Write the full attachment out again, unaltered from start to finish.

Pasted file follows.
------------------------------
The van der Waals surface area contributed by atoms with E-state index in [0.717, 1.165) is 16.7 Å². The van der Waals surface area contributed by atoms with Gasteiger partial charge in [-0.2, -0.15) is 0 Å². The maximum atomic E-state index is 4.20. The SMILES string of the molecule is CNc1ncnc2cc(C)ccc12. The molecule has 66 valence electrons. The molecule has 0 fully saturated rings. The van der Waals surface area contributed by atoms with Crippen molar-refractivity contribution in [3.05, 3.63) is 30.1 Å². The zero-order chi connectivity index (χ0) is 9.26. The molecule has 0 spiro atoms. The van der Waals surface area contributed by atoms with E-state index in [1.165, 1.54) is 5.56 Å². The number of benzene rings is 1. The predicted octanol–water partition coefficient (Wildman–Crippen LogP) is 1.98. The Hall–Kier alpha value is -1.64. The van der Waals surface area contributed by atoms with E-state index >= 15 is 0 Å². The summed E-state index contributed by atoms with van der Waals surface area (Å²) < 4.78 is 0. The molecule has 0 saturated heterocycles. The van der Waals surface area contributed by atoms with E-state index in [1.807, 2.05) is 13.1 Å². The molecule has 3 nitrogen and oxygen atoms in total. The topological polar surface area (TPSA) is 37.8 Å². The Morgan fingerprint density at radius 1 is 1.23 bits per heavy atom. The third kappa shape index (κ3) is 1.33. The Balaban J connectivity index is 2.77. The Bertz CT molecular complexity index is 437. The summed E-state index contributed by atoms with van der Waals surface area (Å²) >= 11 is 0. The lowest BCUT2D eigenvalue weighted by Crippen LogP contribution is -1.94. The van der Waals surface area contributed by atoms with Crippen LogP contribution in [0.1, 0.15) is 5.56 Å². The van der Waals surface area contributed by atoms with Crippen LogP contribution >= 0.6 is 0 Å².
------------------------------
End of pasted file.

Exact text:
The van der Waals surface area contributed by atoms with E-state index in [0.717, 1.165) is 16.7 Å². The van der Waals surface area contributed by atoms with Gasteiger partial charge in [-0.2, -0.15) is 0 Å². The maximum atomic E-state index is 4.20. The SMILES string of the molecule is CNc1ncnc2cc(C)ccc12. The molecule has 66 valence electrons. The molecule has 0 fully saturated rings. The van der Waals surface area contributed by atoms with Crippen molar-refractivity contribution in [3.05, 3.63) is 30.1 Å². The zero-order chi connectivity index (χ0) is 9.26. The molecule has 0 spiro atoms. The van der Waals surface area contributed by atoms with E-state index in [1.165, 1.54) is 5.56 Å². The number of benzene rings is 1. The predicted octanol–water partition coefficient (Wildman–Crippen LogP) is 1.98. The Hall–Kier alpha value is -1.64. The van der Waals surface area contributed by atoms with E-state index >= 15 is 0 Å². The summed E-state index contributed by atoms with van der Waals surface area (Å²) < 4.78 is 0. The molecule has 0 saturated heterocycles. The van der Waals surface area contributed by atoms with E-state index in [1.807, 2.05) is 13.1 Å². The molecule has 3 nitrogen and oxygen atoms in total. The topological polar surface area (TPSA) is 37.8 Å². The Morgan fingerprint density at radius 1 is 1.23 bits per heavy atom. The third kappa shape index (κ3) is 1.33. The Balaban J connectivity index is 2.77. The Bertz CT molecular complexity index is 437. The summed E-state index contributed by atoms with van der Waals surface area (Å²) >= 11 is 0. The lowest BCUT2D eigenvalue weighted by Crippen LogP contribution is -1.94. The van der Waals surface area contributed by atoms with Crippen LogP contribution in [0.1, 0.15) is 5.56 Å². The van der Waals surface area contributed by atoms with Crippen LogP contribution >= 0.6 is 0 Å².